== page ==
Some years ago, I was lucky enough invited to a gathering of great and good people: artists and scientists, writers and discoverers of things. And I felt that at any moment they would realise that I didn’t qualify to be there, among these people who had really done things. On my second or third night there, I was standing at the back of the hall, while a musical entertainment happened, and I started talking to a very nice, polite, elderly gentleman about several things, including our shared first name. And then he pointed to the hall of people, and said words to the effect of, “I just look at all these people, and I think, what the heck am I doing here? They’ve made amazing things. I just went where I was sent.” And I said, “Yes. But you were the first man on the moon. I think that counts for something.”
He had been talking with Neil Armstrong.
And if Neil Armstrong felt like an imposter, then what chance do the rest of us have?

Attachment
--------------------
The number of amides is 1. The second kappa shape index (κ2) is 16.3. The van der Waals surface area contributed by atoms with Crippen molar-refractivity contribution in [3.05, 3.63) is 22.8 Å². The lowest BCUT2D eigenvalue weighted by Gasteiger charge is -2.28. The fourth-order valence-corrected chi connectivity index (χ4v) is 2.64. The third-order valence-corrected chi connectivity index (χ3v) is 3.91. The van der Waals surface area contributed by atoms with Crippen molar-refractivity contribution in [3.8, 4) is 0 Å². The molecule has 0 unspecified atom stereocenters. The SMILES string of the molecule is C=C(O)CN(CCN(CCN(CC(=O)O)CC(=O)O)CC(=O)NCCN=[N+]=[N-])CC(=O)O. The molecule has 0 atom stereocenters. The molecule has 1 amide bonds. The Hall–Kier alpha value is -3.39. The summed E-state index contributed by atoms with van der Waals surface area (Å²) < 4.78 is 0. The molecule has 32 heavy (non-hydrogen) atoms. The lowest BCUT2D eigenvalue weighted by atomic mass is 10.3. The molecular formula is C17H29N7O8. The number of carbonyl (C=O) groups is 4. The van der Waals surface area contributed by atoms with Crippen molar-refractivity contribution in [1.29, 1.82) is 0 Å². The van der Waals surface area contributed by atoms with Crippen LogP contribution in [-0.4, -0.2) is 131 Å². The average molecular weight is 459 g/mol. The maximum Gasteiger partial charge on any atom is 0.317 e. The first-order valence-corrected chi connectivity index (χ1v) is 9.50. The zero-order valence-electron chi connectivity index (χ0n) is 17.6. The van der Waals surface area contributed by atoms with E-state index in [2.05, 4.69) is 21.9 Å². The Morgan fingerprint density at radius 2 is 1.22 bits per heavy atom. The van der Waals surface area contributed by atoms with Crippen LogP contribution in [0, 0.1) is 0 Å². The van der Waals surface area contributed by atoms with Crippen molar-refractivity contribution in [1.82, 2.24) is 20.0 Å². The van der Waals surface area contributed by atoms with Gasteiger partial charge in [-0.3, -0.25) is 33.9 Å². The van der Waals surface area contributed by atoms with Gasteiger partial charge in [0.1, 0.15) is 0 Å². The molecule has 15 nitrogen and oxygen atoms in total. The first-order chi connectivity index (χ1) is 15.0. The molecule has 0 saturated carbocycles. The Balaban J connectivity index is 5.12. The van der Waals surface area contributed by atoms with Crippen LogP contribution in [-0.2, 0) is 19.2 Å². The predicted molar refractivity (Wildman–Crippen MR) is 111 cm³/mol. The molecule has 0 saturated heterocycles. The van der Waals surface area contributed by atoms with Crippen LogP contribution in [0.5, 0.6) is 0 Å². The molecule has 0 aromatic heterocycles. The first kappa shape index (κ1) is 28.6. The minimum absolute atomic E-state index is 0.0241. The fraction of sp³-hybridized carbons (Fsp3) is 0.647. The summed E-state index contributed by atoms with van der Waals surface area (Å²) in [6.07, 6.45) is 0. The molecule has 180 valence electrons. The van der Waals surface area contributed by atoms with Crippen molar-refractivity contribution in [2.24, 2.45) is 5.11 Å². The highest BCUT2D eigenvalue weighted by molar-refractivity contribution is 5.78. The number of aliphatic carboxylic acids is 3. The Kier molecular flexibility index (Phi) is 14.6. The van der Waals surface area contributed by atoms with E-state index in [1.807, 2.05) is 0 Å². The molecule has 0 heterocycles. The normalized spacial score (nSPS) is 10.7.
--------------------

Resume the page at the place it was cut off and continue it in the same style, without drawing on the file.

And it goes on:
Enter Clance and Imes
In the 1970's Pauline Rose Clance, Ph.D., began studying a specific population of high-achieving women who expressed feelings of inadequacy despite their accomplishments. In collaboration with Suzanne Imes, Ph.D., together they conducted interviews and surveys with high-achieving individuals, aiming to understand the underlying psychological processes that led to self-doubt and the belief of being an imposter.
During their research, they identified common patterns and themes. They noticed recurring behavioral and cognitive patterns that contributed to the imposter phenomenon. Based on their observations, they developed their groundbreaking framework known as the "4 P's of imposter syndrome".
The 4 P's